• "Isaac Newton's Life." Isaac Newton Institute for Mathematical Sciences. Microsoft Encarta. 1998.http://www.newton.ac.uk/newtlife.html
  • "Isaac Newton's Personal Life." The Newton Project. 2009.http://www.newtonproject.sussex.ac.uk/prism.php?id=40
  • "John Flamsteed." NNDB. 2009.http://www.nndb.com/people/727/000096439/
  • "John Flamsteed." University of St. Andrews. April 1997.http://www-groups.dcs.st-and.ac.uk/~history/Biographies/Flamsteed.html
  • Newman, Bill. "Magic or Mainstream Science?" PBS. November 2005. http://www.pbs.org/wgbh/nova/newton/alch-newman.html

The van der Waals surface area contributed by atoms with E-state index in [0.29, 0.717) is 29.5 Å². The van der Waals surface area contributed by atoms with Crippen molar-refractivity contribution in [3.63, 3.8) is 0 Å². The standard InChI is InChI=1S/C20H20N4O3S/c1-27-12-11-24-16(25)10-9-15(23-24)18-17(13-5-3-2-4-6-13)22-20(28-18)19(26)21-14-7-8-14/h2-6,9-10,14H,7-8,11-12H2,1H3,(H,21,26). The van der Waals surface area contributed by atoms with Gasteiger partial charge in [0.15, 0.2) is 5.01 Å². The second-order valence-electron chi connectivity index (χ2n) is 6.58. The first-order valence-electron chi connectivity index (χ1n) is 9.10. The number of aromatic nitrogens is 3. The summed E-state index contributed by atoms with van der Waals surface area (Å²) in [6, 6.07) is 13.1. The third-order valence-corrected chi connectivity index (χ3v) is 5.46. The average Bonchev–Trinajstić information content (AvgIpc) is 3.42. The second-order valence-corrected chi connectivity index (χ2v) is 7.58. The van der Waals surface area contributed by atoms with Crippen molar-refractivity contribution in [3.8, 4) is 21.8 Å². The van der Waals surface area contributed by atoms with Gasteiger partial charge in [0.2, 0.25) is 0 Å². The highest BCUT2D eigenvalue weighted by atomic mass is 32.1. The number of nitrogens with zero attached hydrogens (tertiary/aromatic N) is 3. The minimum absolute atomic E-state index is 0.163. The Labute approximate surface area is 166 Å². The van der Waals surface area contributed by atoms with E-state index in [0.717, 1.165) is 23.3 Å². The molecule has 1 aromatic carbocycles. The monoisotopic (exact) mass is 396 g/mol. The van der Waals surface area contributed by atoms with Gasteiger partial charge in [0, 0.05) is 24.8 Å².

• "Newton, Isaac." Science World. Wolfram Research. 2007. http://scienceworld.wolfram.com/biography/Newton.html
  • "Newton's Birth Date and the Anni Mirabiles." Math Pages. http://www.mathpages.com/HOME/kmath121/kmath121.htm
  • "Newton's Life and Work at a Glance." The Newton Project. 2009. http://www.newtonproject.sussex.ac.uk/prism.php?id=15
  • "Sir Isaac Newton." University of St. Andrews. January 2000.http://www-groups.dcs.st-and.ac.uk/~history/Biographies/Newton.html
  • Snobelen, Stephen D. and Newall, Paul. "Newton Reconsidered." The Galilean Library. 2005. http://www.galilean-library.org/manuscript.php?postid=43808

­